2 "Sciauquin" · [original Span.] or "Chao-Ching" [Port.] ("Zhaoqing") = Zhaoqing · [Chin.]: an important city inland in Guangdong province where a Jesuit mission had been established in 1583. The provincial governor often lived there.

3 "Macán" ·[original Span.] or "Macau" [Port.] ("Macao") = Aomen · [Chin.]. The original records consistently use this place name.

4 The Spanish prisoners enjoyed relative freedom once they had managed to communicate with Macao.

5 Fr. João Rodrigues "Tçuzzu" (°1561-†1633), S. J.: a missionary with many years of experience in Japan and China, and Procurator of the Society of Jesus' Japan mission between 1591 and 1626. In 1628 he undertook a visit to the Society of Jesus' China mission residences. He had an in depth knowledge of Japanese and Guanhua · ('Mandarin').

6 Fr. Simão da Cunha (°1589-†1660), S. J.: a missionary with many years of experience in China, and Procurator of the Society of Jesus' China mission for a decade.

7 Fr. Miguel Matsuda (°1577-†1632), S. J.: a Japanese companion of the author's misfortune.

8 "Tutan" · [original Span.] or "tutão" [Port.] ("tutão") =dutang· [Chin.]: Viceroy or governor general of a Chinese province.

9 Some Portuguese man or Luso-Chinese who accompanied the Spanish prisoners acting as interpreter with the mandarins [Chinese government officials].

10 "chincheo[s]" [original Span.] or "chincheu[s]" [Port.] ("chincheu[s]" ): meaning in this context, the inhabitants of "Chincheu " ·, or Fujian· province.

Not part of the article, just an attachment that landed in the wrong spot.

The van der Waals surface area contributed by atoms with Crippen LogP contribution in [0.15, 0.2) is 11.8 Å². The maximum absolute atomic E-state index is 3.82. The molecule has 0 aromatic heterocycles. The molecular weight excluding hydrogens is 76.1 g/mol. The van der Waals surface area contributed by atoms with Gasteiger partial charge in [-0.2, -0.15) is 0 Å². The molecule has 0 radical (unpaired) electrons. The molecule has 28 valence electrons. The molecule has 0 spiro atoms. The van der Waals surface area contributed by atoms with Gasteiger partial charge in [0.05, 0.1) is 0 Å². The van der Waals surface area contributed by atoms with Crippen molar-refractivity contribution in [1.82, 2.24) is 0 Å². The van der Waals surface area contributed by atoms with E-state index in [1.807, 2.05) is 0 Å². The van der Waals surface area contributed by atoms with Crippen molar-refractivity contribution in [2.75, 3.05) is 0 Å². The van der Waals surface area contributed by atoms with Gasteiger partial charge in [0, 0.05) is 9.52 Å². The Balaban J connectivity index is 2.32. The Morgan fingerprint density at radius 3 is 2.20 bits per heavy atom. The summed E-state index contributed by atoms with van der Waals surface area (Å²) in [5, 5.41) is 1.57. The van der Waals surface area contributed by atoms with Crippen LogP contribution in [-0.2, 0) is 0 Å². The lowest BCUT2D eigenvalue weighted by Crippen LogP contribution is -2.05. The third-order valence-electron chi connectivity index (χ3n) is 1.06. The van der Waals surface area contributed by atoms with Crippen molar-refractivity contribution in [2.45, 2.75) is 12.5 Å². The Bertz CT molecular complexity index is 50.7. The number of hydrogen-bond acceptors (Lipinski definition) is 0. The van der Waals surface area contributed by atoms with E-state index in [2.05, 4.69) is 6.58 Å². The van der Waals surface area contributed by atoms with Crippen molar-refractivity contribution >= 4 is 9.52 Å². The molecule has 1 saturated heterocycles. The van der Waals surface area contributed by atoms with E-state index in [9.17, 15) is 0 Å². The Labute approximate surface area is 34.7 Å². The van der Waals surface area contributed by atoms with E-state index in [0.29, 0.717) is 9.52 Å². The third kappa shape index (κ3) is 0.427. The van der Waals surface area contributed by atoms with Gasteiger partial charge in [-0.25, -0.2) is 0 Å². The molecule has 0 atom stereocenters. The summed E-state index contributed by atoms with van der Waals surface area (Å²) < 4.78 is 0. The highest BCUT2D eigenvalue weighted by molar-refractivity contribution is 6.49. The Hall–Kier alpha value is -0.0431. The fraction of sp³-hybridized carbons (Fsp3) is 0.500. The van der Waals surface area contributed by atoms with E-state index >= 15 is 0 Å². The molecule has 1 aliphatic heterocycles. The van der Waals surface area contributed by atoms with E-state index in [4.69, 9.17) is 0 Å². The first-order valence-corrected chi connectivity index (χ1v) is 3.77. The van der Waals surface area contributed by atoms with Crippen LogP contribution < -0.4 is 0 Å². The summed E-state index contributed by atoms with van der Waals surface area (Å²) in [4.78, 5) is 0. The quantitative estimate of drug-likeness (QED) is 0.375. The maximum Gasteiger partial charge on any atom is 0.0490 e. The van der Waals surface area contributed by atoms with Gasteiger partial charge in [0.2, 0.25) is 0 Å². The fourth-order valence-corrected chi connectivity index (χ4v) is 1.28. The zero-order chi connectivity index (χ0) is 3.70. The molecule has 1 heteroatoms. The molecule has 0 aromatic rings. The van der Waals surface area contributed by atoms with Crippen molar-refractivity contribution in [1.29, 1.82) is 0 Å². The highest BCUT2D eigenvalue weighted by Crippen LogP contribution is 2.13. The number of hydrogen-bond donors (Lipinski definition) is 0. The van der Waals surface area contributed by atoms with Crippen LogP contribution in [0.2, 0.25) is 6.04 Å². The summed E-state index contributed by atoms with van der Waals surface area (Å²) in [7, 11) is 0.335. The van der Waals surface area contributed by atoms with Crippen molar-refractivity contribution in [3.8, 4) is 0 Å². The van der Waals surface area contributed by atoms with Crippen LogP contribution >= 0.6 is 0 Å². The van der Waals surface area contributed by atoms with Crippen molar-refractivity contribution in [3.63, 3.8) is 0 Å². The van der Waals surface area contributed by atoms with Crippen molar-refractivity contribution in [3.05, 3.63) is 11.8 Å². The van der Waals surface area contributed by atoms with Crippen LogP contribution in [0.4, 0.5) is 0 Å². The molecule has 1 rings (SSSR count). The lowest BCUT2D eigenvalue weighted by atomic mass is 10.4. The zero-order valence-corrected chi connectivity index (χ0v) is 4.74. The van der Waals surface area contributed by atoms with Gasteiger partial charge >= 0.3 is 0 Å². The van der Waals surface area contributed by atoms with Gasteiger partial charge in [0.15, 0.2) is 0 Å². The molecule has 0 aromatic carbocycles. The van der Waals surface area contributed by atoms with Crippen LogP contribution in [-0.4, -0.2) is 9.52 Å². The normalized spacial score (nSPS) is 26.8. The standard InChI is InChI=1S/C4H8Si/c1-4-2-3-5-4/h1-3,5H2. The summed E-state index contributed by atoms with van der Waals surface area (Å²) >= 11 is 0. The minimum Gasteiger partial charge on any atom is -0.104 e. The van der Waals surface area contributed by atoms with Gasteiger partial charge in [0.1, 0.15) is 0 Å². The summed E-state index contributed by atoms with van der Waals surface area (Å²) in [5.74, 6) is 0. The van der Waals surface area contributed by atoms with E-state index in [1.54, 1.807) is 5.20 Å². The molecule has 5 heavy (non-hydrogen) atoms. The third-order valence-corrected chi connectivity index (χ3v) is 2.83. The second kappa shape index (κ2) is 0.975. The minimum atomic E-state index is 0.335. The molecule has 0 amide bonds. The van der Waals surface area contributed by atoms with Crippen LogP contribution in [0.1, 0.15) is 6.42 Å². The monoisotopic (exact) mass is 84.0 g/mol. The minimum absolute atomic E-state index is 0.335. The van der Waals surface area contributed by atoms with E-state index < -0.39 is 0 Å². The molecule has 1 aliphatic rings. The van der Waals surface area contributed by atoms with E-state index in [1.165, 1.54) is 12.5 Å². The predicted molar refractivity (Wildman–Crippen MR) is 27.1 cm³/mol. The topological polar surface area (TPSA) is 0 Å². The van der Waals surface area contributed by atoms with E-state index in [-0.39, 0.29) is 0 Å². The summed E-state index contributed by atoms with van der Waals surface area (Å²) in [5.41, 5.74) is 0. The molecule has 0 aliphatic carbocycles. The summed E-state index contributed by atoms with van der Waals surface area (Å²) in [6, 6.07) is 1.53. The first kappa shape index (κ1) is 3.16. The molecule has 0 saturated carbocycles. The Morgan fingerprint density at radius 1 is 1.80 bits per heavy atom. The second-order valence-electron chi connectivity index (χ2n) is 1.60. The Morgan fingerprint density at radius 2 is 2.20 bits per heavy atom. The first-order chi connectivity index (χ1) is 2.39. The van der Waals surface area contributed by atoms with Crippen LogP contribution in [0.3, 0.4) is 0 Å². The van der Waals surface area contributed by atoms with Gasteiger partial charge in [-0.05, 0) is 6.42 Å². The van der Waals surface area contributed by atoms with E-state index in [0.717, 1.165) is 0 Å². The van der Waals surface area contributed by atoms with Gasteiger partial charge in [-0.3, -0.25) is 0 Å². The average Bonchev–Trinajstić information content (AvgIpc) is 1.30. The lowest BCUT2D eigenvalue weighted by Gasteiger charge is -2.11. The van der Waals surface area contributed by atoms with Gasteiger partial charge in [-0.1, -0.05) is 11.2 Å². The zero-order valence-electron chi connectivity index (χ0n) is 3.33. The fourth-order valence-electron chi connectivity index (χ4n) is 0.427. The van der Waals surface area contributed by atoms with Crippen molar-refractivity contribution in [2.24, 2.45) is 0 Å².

11 Following the heavy disastrous Dutch attack on Macao in 1622, the Portuguese managed to obtain permission from the mandarins from Guangdong to reinforce the city's defences through the building of various stretches of wall. The author is certainly referring here to the part of the wall which faced the so called 'Portas do Cerco' [Port.] ('Border Gate' or 'Barrier Gate').

12 "reino" (kingdom"): the author often uses this term to define provinces or even Chinese districts although it is far from correct. (See: Note 1)

13 The author is certainly referring here to Dom Francisco de Mascarenhas, first Governor of Macao, 1623 to 1626.

14 "Toyo " [original Span.] or "Toio" [Port.] ("Toio"): a small place of the Guangdong coast near Shantou. ·

15 "Tavia" [original Span.] ("Tavia "): the author is probably referring to governor of the city of Chaozhou. ·

16 The ships originating from the Philippines normally came loaded with American silver, this precious metal being greatly appreciated by the Chinese, as the author constantly reiterates.

17 "Panchiuso" [original Span.] ("Panchiuso"): an unidentified place.

18 "[...] chaxa (?) china, [...]" [original Span.] or "charachina" [Port.]: possibly meaning, 'ao modo da China' ("[...] in the Chinese style [...]").

19 "fane[s]" [original Span.] (fane[s])=fangui[zi] · [Chin]: lit.: "foreign devils". A probable transliteration of Chinese.

20 "Aymanso" [original Span.] or "Aimanso" [Port.] ("Aimanso"): an unidentified place in Guangdong province. As one can gather, the Portuguese and Spanish prisoners were spread out among different towns.

21 "[...] lascar moro [...]" [original Span.] or "lascarim" [Port.]("lascar" or 'lashkar'): a term used in the Orient to describe a native soldier.

22 "Aytan" · [original Span.] or "aitão" [Port.] ("aitão") = haidao · [Chinese]: the commander of a Chinese province's coastal defense forces with powers of jurisdiction upon foreigners.

* MS., Manila, 1628.